A protocol for using lanthanum is shown in the accompanying sidebar (CORAL Magazine, November/December 2020, page 62). It is important to follow the directions from the companies that provide phosphate-removing lanthanum in the aquarium. Cheap, industrial-grade lanthanum chloride sold for use in swimming pools should be avoided, as it can be easily overdosed and has reportedly resulted in the death of reef animals.
Based on my own experiences with lanthanum over more than a decade, I believe that you should never pour the lanthanum solution directly into the aquarium. That is how it is used in the swimming pool, but in the reef aquarium the resulting white flocculant precipitates will settle out all over the tank. As detailed in my CORAL article (see references), I discussed my simple method of lanthanum filtering, in which the water is mechanically filtered over nylon wool immediately after the drop-by-drop addition of the treatment. The surest way to dose a system with lanthanum is to add it to the sump or filter chamber before the water flows through a mechanical filter and/or protein skimmer.
You should, in addition, always make sure that the phosphate concentration in the water doesn’t drop too low during any lanthanum treatment to kill flatworms. During treatment, always filter through activated carbon to trap any toxins that are flushed out of the flatworm bodies. This has proved to be particularly important in the case of dense Convolutriloba populations, where it may also be advisable to siphon off as many of the worms as possible beforehand so that they don’t die in the aquarium system.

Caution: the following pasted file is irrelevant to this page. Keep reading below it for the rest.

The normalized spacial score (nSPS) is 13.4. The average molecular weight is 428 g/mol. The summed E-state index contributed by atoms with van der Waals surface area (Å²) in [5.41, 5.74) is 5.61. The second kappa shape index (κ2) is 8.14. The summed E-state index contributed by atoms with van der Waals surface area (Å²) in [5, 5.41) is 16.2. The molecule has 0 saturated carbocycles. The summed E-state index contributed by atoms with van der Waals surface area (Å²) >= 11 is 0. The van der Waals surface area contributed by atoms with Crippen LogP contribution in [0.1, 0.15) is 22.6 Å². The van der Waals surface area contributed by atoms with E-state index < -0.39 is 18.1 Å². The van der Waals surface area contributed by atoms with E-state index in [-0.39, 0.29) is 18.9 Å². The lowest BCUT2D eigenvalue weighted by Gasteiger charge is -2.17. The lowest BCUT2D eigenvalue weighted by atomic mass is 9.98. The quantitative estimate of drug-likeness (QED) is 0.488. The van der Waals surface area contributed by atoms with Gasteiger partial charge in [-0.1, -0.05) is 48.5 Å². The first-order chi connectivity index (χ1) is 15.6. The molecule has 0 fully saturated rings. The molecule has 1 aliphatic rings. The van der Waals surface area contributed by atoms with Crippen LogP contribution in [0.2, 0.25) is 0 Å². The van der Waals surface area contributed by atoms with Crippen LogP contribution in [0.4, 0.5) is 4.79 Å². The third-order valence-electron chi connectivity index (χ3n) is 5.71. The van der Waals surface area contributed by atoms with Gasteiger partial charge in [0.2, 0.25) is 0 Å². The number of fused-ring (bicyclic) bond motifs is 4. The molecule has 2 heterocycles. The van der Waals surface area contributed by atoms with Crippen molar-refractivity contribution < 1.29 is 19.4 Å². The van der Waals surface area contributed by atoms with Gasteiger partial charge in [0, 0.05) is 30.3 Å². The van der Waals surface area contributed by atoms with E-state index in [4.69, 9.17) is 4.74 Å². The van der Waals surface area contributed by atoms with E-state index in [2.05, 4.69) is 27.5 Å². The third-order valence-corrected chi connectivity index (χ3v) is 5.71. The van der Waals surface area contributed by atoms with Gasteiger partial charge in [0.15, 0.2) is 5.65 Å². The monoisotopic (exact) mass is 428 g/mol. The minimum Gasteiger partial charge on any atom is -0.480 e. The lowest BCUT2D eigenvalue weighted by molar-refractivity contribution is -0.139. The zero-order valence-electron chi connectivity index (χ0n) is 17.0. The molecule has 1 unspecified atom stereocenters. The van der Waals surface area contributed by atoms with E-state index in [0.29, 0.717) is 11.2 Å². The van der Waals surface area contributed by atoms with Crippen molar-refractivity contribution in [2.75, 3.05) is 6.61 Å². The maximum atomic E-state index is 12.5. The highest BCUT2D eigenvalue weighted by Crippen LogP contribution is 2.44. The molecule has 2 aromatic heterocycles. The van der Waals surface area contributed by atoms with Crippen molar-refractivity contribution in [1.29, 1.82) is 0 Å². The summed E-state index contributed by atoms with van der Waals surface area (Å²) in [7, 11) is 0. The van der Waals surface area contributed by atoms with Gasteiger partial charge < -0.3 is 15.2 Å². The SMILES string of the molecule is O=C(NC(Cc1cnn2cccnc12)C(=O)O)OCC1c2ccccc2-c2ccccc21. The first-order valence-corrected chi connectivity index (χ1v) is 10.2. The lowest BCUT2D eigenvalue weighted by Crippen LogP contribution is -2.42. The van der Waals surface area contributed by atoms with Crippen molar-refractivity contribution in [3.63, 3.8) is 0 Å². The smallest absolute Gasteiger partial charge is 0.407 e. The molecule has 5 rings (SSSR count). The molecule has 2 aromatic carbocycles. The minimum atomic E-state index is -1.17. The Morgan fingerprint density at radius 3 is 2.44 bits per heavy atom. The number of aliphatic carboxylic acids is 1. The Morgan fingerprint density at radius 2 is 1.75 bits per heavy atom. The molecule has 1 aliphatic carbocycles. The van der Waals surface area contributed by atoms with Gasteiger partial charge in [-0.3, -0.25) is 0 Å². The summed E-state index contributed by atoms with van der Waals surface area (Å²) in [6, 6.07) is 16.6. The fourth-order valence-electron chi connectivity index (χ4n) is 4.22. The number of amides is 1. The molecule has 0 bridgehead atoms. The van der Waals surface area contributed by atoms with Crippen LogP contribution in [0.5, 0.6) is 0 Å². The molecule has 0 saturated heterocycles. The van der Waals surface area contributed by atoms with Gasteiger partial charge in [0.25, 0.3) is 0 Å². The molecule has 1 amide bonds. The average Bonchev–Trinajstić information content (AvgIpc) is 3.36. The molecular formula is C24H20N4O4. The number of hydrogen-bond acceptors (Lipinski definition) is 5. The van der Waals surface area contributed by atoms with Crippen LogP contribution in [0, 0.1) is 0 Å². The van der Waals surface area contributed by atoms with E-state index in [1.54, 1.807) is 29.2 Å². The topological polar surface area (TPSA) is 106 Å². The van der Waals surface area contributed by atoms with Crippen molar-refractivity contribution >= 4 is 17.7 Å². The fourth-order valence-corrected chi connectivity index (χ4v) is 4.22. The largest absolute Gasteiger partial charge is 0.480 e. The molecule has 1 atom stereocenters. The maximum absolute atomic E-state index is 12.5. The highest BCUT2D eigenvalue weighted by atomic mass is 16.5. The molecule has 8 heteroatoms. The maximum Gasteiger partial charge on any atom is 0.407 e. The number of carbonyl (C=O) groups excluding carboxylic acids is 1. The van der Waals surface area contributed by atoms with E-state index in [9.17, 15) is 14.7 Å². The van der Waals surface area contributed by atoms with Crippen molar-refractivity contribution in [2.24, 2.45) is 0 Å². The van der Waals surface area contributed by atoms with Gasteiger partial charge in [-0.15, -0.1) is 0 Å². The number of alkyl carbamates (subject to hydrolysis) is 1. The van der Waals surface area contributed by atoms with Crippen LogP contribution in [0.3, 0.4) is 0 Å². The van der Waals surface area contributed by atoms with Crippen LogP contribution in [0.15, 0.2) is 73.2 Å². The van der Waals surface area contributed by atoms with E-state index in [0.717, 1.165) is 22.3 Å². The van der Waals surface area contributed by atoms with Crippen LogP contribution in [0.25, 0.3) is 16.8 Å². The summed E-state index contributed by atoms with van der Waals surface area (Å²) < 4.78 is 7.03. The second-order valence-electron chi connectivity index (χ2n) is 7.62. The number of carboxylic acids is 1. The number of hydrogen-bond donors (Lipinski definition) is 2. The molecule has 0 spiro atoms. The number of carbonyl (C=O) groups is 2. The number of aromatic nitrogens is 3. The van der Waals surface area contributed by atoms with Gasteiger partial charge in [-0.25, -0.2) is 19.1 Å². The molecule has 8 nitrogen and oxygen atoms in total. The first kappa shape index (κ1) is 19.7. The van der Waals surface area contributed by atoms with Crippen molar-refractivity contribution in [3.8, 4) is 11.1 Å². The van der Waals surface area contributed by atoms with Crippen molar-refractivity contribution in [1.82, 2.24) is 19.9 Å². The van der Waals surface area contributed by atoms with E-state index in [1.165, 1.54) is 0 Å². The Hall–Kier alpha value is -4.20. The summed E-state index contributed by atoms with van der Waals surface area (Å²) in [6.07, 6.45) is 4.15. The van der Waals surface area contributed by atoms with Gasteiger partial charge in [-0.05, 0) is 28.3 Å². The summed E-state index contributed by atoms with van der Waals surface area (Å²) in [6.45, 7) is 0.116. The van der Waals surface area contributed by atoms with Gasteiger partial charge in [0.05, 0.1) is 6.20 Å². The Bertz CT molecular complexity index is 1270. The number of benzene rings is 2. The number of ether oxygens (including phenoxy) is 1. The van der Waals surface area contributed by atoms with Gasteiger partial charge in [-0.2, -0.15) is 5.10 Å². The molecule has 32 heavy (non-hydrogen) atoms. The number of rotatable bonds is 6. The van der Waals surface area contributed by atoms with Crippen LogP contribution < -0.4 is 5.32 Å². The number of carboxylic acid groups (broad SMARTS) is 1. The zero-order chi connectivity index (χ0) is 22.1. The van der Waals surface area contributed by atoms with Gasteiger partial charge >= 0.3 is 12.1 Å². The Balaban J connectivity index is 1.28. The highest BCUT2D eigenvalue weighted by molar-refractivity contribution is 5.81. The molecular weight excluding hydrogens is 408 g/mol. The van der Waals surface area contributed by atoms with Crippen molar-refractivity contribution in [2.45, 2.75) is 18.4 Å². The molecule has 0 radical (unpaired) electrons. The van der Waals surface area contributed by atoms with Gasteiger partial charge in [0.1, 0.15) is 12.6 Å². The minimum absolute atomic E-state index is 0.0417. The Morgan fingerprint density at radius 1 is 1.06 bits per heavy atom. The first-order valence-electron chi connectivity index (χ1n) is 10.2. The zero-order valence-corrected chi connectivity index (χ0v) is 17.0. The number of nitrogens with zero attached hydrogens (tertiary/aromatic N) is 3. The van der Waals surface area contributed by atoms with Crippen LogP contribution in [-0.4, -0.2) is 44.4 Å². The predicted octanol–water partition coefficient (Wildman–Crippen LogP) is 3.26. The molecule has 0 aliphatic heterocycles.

AEFW (Prosthiostomum acroporae) plagues are now just as controllable as those of Convolutriloba or Waminoa species. The new, scientifically undescribed Acropora-eater that Yan Li (2019) calls NAEFW also falls into this category. If your corals have problems with these worms, you have two options: treatment of the entire aquarium or external immersion treatment of infested corals.
If you want to free the entire aquarium from Prosthiostomum acroporae or NAEFW, then use lanthanum as described here for the genera Waminoa and Convolutriloba. It is advisable to repeat the treatment several times, always with thorough mechanical filtration of the water immediately after the lanthanum is added.
Briner, Wayne. (2018). The Toxic Effect of Lanthanum on Planaria Is Mediated by a Variety of Ion Channels. Toxics 6, no. 2: 33. doi: 10.3390/toxics6020033.
Brockmann, Dieter. (2017). Phosphatentfernung durch Lanthan—ein Erfahrungsbericht. KORALLE 105, 18 (3): 64–69.
Knop, Daniel. (2009). Foiling Phosphate: A Look at Lanthanum Chloride Use in the Aquarium. www.coralmagazine.com/lanthanum2009
Knop, Daniel. (2009). Phosphat ade, oder: Lanthan in der Korallenriffaquaristik. KORALLE 57, 10 (3): 58–65.
Li, Y. (2019). Ein neuer Plattwurm, der Acropora frisst. Lynford, Andrew H. (2009). Evaluation of Chemical Eradication Methods of Acoels (Acoelomorpha) From Marine Aquaria. Advanced Aquarist, 2009/4.